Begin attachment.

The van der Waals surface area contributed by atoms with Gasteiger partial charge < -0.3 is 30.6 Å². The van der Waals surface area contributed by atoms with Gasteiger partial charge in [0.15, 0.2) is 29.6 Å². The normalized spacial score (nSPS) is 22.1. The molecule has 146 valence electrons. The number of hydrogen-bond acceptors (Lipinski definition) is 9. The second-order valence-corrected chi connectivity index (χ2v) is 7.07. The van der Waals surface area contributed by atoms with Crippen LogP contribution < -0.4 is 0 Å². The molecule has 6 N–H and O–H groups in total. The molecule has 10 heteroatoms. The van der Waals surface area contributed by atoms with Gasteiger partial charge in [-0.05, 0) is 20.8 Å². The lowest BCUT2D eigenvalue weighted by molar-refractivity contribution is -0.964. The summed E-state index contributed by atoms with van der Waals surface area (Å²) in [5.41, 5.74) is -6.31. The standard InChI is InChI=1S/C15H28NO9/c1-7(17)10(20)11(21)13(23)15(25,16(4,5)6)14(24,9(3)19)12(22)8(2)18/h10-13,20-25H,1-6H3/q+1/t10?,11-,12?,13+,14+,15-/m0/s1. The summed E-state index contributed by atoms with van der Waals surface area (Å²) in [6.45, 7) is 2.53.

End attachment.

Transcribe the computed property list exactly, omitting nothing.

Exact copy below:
The van der Waals surface area contributed by atoms with Gasteiger partial charge < -0.3 is 30.6 Å². The van der Waals surface area contributed by atoms with Gasteiger partial charge in [0.15, 0.2) is 29.6 Å². The normalized spacial score (nSPS) is 22.1. The molecule has 146 valence electrons. The number of hydrogen-bond acceptors (Lipinski definition) is 9. The second-order valence-corrected chi connectivity index (χ2v) is 7.07. The van der Waals surface area contributed by atoms with Crippen LogP contribution < -0.4 is 0 Å². The molecule has 6 N–H and O–H groups in total. The molecule has 10 heteroatoms. The van der Waals surface area contributed by atoms with Gasteiger partial charge in [-0.05, 0) is 20.8 Å². The lowest BCUT2D eigenvalue weighted by molar-refractivity contribution is -0.964. The summed E-state index contributed by atoms with van der Waals surface area (Å²) in [5.41, 5.74) is -6.31. The standard InChI is InChI=1S/C15H28NO9/c1-7(17)10(20)11(21)13(23)15(25,16(4,5)6)14(24,9(3)19)12(22)8(2)18/h10-13,20-25H,1-6H3/q+1/t10?,11-,12?,13+,14+,15-/m0/s1. The summed E-state index contributed by atoms with van der Waals surface area (Å²) in [6.45, 7) is 2.53.